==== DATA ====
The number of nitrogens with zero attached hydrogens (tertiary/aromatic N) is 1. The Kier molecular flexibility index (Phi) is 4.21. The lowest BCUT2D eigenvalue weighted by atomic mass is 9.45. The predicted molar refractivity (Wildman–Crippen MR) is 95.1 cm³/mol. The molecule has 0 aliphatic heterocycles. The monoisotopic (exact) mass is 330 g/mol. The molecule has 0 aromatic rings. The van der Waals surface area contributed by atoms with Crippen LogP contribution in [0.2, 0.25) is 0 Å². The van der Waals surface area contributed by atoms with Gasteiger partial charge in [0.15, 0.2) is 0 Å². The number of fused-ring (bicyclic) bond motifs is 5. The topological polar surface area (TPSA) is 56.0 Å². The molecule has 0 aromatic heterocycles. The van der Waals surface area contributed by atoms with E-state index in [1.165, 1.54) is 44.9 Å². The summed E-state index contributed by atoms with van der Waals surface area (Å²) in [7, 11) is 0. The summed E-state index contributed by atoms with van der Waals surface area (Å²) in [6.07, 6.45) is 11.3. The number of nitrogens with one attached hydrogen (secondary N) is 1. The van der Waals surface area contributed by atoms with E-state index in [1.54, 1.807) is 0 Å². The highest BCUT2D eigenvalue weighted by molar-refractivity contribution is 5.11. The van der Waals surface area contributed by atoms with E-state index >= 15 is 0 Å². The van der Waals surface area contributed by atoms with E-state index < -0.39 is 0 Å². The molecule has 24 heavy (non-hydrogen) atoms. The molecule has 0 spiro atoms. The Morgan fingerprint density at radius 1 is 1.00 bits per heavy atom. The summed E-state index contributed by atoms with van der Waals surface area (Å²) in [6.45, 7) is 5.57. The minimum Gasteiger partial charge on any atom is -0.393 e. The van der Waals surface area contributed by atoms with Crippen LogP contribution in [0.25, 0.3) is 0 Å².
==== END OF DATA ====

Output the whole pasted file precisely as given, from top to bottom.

The number of nitrogens with zero attached hydrogens (tertiary/aromatic N) is 1. The Kier molecular flexibility index (Phi) is 4.21. The lowest BCUT2D eigenvalue weighted by atomic mass is 9.45. The predicted molar refractivity (Wildman–Crippen MR) is 95.1 cm³/mol. The molecule has 0 aliphatic heterocycles. The monoisotopic (exact) mass is 330 g/mol. The molecule has 0 aromatic rings. The van der Waals surface area contributed by atoms with Crippen LogP contribution in [0.2, 0.25) is 0 Å². The van der Waals surface area contributed by atoms with Gasteiger partial charge in [0.15, 0.2) is 0 Å². The number of fused-ring (bicyclic) bond motifs is 5. The topological polar surface area (TPSA) is 56.0 Å². The molecule has 0 aromatic heterocycles. The van der Waals surface area contributed by atoms with E-state index in [1.165, 1.54) is 44.9 Å². The summed E-state index contributed by atoms with van der Waals surface area (Å²) in [7, 11) is 0. The summed E-state index contributed by atoms with van der Waals surface area (Å²) in [6.07, 6.45) is 11.3. The number of nitrogens with one attached hydrogen (secondary N) is 1. The van der Waals surface area contributed by atoms with E-state index in [1.54, 1.807) is 0 Å². The highest BCUT2D eigenvalue weighted by molar-refractivity contribution is 5.11. The van der Waals surface area contributed by atoms with E-state index >= 15 is 0 Å². The van der Waals surface area contributed by atoms with E-state index < -0.39 is 0 Å². The molecule has 24 heavy (non-hydrogen) atoms. The molecule has 0 spiro atoms. The Morgan fingerprint density at radius 1 is 1.00 bits per heavy atom. The summed E-state index contributed by atoms with van der Waals surface area (Å²) in [6.45, 7) is 5.57. The minimum Gasteiger partial charge on any atom is -0.393 e. The van der Waals surface area contributed by atoms with Crippen LogP contribution in [0.25, 0.3) is 0 Å².